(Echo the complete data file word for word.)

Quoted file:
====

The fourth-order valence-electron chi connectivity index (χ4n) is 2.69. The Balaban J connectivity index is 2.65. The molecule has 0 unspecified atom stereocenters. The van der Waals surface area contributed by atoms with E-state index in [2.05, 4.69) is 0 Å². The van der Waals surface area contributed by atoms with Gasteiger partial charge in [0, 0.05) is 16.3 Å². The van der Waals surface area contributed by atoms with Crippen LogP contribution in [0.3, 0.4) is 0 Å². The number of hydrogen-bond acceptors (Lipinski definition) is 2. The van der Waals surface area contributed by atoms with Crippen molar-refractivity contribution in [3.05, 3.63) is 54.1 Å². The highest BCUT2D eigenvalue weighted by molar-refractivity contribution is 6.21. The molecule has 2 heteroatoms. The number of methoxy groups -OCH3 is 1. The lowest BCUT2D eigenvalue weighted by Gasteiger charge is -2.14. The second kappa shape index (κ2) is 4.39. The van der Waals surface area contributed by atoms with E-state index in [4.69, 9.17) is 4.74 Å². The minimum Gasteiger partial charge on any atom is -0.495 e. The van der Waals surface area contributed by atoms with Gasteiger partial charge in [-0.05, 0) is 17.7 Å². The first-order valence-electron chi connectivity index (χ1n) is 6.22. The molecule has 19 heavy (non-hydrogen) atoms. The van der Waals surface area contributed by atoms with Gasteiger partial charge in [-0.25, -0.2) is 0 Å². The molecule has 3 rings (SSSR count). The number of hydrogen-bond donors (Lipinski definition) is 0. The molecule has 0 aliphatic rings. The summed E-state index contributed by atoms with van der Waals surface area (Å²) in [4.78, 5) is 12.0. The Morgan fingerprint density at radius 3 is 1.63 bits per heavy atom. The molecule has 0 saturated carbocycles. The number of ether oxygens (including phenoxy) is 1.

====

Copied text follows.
The fourth-order valence-electron chi connectivity index (χ4n) is 2.69. The Balaban J connectivity index is 2.65. The molecule has 0 unspecified atom stereocenters. The van der Waals surface area contributed by atoms with E-state index in [2.05, 4.69) is 0 Å². The van der Waals surface area contributed by atoms with Gasteiger partial charge in [0, 0.05) is 16.3 Å². The van der Waals surface area contributed by atoms with Crippen LogP contribution in [0.3, 0.4) is 0 Å². The number of hydrogen-bond acceptors (Lipinski definition) is 2. The van der Waals surface area contributed by atoms with Crippen molar-refractivity contribution in [3.05, 3.63) is 54.1 Å². The highest BCUT2D eigenvalue weighted by molar-refractivity contribution is 6.21. The molecule has 2 heteroatoms. The number of methoxy groups -OCH3 is 1. The lowest BCUT2D eigenvalue weighted by Gasteiger charge is -2.14. The second kappa shape index (κ2) is 4.39. The van der Waals surface area contributed by atoms with E-state index in [4.69, 9.17) is 4.74 Å². The minimum Gasteiger partial charge on any atom is -0.495 e. The van der Waals surface area contributed by atoms with Gasteiger partial charge in [-0.05, 0) is 17.7 Å². The first-order valence-electron chi connectivity index (χ1n) is 6.22. The molecule has 19 heavy (non-hydrogen) atoms. The van der Waals surface area contributed by atoms with Gasteiger partial charge in [-0.25, -0.2) is 0 Å². The molecule has 3 rings (SSSR count). The number of hydrogen-bond donors (Lipinski definition) is 0. The molecule has 0 aliphatic rings. The summed E-state index contributed by atoms with van der Waals surface area (Å²) in [4.78, 5) is 12.0. The Morgan fingerprint density at radius 3 is 1.63 bits per heavy atom. The molecule has 0 saturated carbocycles. The number of ether oxygens (including phenoxy) is 1.